Draw NSImage for both retina and non-retina?

Discussion in 'Mac Programming' started by ArtOfWarfare, Aug 18, 2012.

  1. ArtOfWarfare macrumors 604

    ArtOfWarfare

    Joined:
    Nov 26, 2007
    #1
    Hi, I'm updating my menubar app Battery Status to include retina graphics. Only two things can be drawn in the menubar (from an App Store acceptable app,): NSStrings for text and NSImages for images.

    As I see it, I have two options:
    1 - Draw doubled versions of all 49 of my icons and include them as resources.
    Pros:
    - Technically Easy
    Cons:
    - Boring
    - Increased bundle size (from 300 kB of resources to 1.5 MB worth of resources... my entire app will go from 900 kB to 2.6 MB, between the new app icon resolutions and the new resources.)
    - Increased amount of resources I have to manage
    - The old icon was 18 pixels wide, so I made 11 different icons for battery levels... the higher resolution icon will be 36 pixels wide, but still only have 11 different icons for battery levels... if I really want to utilize the extra pixels, I aught to actually have more battery levels.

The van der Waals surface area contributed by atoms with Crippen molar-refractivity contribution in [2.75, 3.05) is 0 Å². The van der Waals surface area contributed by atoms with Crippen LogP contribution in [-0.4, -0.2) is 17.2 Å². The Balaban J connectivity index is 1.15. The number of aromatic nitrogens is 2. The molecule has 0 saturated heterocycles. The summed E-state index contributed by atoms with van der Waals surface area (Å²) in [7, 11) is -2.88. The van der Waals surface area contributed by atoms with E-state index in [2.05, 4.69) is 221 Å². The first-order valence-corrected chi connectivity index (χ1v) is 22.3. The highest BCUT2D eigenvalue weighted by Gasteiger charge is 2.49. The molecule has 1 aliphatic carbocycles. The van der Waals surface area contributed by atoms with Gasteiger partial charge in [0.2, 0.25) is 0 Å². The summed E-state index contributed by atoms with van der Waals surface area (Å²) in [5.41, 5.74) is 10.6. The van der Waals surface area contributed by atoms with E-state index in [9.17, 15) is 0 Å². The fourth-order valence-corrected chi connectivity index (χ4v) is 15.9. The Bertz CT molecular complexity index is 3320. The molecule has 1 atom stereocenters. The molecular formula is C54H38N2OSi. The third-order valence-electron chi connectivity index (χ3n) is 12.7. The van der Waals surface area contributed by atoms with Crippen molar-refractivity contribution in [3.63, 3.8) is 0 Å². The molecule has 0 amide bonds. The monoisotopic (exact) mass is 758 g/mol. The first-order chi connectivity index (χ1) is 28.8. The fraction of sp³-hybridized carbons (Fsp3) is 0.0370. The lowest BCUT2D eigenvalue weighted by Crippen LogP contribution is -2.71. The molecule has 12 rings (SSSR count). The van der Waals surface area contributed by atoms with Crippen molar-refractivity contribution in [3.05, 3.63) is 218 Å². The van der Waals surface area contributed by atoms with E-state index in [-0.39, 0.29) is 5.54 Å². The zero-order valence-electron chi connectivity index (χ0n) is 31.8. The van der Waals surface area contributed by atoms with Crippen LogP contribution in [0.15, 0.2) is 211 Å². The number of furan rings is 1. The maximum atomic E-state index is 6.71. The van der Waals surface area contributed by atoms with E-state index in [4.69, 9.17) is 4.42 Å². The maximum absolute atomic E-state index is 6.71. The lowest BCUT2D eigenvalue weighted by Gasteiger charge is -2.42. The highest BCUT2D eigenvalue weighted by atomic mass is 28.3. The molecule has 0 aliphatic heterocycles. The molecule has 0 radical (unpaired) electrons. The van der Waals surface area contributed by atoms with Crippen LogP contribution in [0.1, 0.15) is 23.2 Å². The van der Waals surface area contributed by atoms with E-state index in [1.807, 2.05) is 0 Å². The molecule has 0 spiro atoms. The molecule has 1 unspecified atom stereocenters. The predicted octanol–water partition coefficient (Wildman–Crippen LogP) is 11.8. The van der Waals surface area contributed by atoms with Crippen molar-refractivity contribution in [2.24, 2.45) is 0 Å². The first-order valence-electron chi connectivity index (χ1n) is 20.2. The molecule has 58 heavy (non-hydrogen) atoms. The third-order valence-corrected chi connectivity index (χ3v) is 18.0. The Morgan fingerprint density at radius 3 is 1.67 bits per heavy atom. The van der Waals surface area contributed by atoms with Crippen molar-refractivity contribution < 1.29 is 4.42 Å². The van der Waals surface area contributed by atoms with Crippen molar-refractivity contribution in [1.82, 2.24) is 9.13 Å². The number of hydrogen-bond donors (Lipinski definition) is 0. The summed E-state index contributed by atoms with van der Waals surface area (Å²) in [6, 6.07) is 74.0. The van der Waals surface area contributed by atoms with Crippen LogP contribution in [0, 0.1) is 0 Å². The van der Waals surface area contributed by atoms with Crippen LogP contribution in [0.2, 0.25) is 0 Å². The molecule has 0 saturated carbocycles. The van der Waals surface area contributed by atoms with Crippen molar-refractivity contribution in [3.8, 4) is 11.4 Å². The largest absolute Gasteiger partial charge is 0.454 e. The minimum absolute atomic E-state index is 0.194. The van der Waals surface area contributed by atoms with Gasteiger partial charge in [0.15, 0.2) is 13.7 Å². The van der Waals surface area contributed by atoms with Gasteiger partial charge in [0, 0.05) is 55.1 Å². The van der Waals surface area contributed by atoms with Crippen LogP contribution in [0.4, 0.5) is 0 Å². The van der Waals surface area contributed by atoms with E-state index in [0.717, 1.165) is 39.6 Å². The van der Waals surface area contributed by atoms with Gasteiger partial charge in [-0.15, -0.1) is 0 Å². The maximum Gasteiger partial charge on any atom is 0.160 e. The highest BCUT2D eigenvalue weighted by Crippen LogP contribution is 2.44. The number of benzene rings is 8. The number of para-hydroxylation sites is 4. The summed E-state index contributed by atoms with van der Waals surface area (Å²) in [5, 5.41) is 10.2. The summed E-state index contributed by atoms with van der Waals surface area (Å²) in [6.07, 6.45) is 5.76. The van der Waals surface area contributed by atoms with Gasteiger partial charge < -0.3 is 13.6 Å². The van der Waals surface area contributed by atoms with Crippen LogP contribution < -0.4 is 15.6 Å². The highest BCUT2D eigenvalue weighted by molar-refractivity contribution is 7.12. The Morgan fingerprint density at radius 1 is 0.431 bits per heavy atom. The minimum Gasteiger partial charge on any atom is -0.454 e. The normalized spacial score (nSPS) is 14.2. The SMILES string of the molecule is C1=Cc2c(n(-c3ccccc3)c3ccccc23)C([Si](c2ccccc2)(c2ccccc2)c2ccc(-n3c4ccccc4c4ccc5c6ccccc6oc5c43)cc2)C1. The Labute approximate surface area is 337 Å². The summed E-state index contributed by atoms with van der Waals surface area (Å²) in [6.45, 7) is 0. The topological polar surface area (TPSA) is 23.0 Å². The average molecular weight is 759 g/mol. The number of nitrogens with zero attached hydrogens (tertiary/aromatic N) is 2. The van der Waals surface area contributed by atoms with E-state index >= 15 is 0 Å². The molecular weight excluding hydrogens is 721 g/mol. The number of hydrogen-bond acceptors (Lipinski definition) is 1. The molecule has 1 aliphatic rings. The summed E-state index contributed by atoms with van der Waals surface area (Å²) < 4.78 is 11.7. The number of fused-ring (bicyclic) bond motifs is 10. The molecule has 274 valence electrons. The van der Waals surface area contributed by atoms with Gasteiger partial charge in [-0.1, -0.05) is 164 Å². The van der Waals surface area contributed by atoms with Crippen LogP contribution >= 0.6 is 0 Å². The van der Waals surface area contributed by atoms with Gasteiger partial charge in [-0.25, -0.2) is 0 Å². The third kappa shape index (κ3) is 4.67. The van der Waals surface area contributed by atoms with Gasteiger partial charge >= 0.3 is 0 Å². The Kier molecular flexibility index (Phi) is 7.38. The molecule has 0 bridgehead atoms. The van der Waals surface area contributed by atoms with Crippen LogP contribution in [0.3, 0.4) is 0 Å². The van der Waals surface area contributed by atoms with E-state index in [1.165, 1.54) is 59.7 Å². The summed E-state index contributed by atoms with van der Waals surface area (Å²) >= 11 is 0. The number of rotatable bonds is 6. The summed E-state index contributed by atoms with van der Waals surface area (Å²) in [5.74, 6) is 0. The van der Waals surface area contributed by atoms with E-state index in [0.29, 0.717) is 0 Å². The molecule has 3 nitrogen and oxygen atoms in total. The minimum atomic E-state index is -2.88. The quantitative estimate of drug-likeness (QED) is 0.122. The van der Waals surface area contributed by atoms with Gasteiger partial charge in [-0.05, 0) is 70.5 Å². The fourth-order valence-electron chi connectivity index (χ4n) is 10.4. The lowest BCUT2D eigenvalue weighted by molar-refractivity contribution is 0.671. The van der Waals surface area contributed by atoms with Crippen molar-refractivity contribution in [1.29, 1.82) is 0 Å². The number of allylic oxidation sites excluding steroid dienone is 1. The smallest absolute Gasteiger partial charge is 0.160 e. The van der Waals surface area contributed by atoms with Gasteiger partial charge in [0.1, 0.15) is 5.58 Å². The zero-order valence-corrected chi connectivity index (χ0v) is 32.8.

2 - Have the app draw the icons on the fly.
    Pros:
    - Reduces the bundle size (from 300 kB to a few lines of code... I suspect that code will take up a trivial amount of space.)
    - More flexible with new resolutions.
    - Capable of drawing any battery level... so it can draw a battery level of 57% rather than have to round it to 60%... there was no difference with old screens, but with Retina there is... I don't care how trivial it is.)
    - Reduced resources to manage. When I decide I want to recolor something, I change a number in code, I don't have to change every resource using that color.
    Cons:
    - Technically... beyond what I can do right now?

    So, could I have a little help? Ideally, I'd like some bare bones sample code that shows how to make an NSImage from some drawing commands that looks as good as possible on any (retina or non-retina) screen.

    The points I'm confused at are... where should the context come from that's being drawn into? It seems like making a new context requires dimensions to be passed in... but that makes it so it can't be resolution independent? And then how do I get that drawing to be an NSImage?
     
  2. gnasher729 macrumors P6

    gnasher729

    Joined:
    Nov 25, 2005
    #2
    There's a new method that creates an NSImage by passing in a block of code that is executed to do the drawing. That block will be executed every time the image needs a different resolution (for example, if you have a Retina MBP with an external monitor, and move a window between monitors).